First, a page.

American Fable is ambitious, maybe too much so sometimes, but there's an intense pleasure in the boldness of the film's style.
"I'm innocent!" proclaimed Dignan (Owen Wilson), the reckless child-man in Wes Anderson's "Bottle Rocket" (1996). Now it's 10 years later and Dignan has aged into Dupree, 36 years old, a wild and innocent man-child with much longer locks. Or, at least, that's how the makers of "You, Me and Dupree" would probably like you to think of him. They'd also like you to think of "Wedding Crashers," last summer's $200-million-grossing comedy in which Wilson played second fiddle to Vince Vaughn, eventually relegated to the relatively thankless role of romantic lead -- or, essentially, the part played by Matt Dillon in this picture.
Fundamentally, though, "You, Me and Dupree" is a variation on the old Guest Who Will Not Leave template. The obliviously uncivilized Dupree is the descendant not only of Dignan, but of Michel Simon's uncouth prole in Jean Renoir's "Boudu Saved From Drowning" (remade by Paul Mazursky as "Down and Out in Beverly Hills" with Nick Nolte) -- with a dash of Monty Wooley as "The Man Who Came to Dinner." At least in the first act.
And that's where the problem starts. The premise is that newlyweds Carl and Molly Peterson (Dillon and Kate Hudson) take guilt-tinged pity on Carl's downtrodden best friend and best man Randy Dupree, who has lost his job... and his apartment... and his car. And all on account of taking some unauthorized time off to attend their wedding in Hawaii, where Molly's dad, real estate tycoon Bob Thompson (Michael Douglas), toasts the couple by making demeaning jokes at Carl's expense. Bad form, bad omen. Oh, and he's also the owner of the firm where Carl works, which builds soulless housing developments with names like The Oaks at Mesa Vista on barren plots in the apparent vicinity of where Cary Grant encountered the murderous biplane in "North By Northwest."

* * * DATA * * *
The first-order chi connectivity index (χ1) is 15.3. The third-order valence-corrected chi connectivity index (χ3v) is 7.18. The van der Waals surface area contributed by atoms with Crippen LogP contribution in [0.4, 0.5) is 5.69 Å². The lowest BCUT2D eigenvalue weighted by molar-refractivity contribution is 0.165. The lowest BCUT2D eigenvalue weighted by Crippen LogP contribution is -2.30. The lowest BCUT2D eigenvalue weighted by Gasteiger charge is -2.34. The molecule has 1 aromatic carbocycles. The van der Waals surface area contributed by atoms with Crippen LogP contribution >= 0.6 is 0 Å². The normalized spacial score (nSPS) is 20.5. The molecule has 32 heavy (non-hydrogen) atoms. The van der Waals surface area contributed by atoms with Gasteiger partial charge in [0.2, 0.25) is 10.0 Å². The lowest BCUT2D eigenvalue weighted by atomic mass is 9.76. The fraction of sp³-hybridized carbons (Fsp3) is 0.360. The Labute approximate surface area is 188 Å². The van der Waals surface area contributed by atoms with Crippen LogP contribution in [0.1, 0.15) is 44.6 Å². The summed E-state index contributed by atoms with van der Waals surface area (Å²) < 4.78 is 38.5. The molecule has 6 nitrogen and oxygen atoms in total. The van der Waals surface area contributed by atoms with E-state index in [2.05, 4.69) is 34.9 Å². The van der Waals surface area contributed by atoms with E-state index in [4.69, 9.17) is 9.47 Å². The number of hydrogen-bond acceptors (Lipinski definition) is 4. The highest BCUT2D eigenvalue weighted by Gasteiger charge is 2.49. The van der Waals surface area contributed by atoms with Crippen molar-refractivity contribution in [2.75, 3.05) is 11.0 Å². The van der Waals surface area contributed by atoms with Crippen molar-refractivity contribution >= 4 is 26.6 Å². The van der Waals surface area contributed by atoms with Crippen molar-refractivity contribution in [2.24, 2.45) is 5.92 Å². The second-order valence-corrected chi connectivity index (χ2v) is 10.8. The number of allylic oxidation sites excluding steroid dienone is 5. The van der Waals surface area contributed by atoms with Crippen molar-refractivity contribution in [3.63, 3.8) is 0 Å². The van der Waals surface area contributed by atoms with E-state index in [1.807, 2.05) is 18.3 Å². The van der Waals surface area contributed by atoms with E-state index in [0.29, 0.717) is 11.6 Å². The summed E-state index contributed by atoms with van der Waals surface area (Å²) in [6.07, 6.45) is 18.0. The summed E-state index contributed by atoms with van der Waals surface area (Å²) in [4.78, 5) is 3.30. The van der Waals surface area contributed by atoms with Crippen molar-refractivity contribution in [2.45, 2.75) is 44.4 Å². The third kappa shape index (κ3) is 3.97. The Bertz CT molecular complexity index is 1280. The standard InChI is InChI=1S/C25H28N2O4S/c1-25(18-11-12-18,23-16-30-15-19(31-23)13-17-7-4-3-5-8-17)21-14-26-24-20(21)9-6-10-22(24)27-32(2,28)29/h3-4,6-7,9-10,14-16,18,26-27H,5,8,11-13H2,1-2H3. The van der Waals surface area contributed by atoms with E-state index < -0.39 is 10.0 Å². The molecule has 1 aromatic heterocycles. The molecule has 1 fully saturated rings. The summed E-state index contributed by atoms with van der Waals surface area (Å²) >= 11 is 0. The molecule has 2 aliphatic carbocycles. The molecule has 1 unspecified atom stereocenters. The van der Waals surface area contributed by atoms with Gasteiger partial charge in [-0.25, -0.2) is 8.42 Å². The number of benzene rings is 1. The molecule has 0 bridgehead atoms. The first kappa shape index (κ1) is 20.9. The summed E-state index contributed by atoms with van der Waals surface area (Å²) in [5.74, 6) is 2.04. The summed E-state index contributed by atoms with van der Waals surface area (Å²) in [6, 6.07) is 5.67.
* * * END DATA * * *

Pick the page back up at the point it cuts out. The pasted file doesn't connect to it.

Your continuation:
For a while, it's almost like "Fatal Attraction" with a blonde best friend instead of an adulterous lover. The movie plays with our sympathies, alternating between revulsion and compassion for Dupree: Is he really a misunderstood guy, down on his luck, who means well but just hasn't grown up and found himself? Or does he have something of the feckless, sociopathic manipulator in him? For a while we're not sure. The problem, in retrospect, is that the movie isn't either.